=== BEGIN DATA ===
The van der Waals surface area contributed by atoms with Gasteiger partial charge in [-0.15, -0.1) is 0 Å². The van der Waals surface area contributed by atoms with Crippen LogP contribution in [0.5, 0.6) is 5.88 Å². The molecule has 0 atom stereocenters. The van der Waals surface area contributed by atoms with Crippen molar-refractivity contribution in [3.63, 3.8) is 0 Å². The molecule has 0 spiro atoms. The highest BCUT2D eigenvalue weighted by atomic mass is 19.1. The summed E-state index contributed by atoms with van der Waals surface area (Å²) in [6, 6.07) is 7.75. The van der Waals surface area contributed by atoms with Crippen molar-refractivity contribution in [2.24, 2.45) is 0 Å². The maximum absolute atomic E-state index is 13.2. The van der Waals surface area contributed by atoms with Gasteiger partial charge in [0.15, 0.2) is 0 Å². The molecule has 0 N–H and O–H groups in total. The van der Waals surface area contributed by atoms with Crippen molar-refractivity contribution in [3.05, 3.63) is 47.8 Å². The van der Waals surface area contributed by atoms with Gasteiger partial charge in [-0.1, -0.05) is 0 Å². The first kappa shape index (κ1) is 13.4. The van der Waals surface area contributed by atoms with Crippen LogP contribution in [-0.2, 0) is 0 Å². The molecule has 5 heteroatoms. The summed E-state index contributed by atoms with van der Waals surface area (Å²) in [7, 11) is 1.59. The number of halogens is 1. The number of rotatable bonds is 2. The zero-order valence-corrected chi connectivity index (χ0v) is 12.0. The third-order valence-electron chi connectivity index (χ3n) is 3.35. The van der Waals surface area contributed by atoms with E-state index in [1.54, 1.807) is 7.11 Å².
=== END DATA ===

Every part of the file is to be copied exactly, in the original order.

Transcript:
The van der Waals surface area contributed by atoms with Gasteiger partial charge in [-0.15, -0.1) is 0 Å². The van der Waals surface area contributed by atoms with Crippen LogP contribution in [0.5, 0.6) is 5.88 Å². The molecule has 0 atom stereocenters. The van der Waals surface area contributed by atoms with Crippen molar-refractivity contribution in [3.63, 3.8) is 0 Å². The molecule has 0 spiro atoms. The highest BCUT2D eigenvalue weighted by atomic mass is 19.1. The summed E-state index contributed by atoms with van der Waals surface area (Å²) in [6, 6.07) is 7.75. The van der Waals surface area contributed by atoms with Crippen molar-refractivity contribution in [2.24, 2.45) is 0 Å². The maximum absolute atomic E-state index is 13.2. The van der Waals surface area contributed by atoms with Gasteiger partial charge in [0.15, 0.2) is 0 Å². The molecule has 0 N–H and O–H groups in total. The van der Waals surface area contributed by atoms with Crippen molar-refractivity contribution in [3.05, 3.63) is 47.8 Å². The van der Waals surface area contributed by atoms with Gasteiger partial charge in [-0.1, -0.05) is 0 Å². The first kappa shape index (κ1) is 13.4. The van der Waals surface area contributed by atoms with Crippen LogP contribution in [-0.2, 0) is 0 Å². The molecule has 5 heteroatoms. The summed E-state index contributed by atoms with van der Waals surface area (Å²) in [7, 11) is 1.59. The number of halogens is 1. The number of rotatable bonds is 2. The zero-order valence-corrected chi connectivity index (χ0v) is 12.0. The third-order valence-electron chi connectivity index (χ3n) is 3.35. The van der Waals surface area contributed by atoms with E-state index in [1.54, 1.807) is 7.11 Å².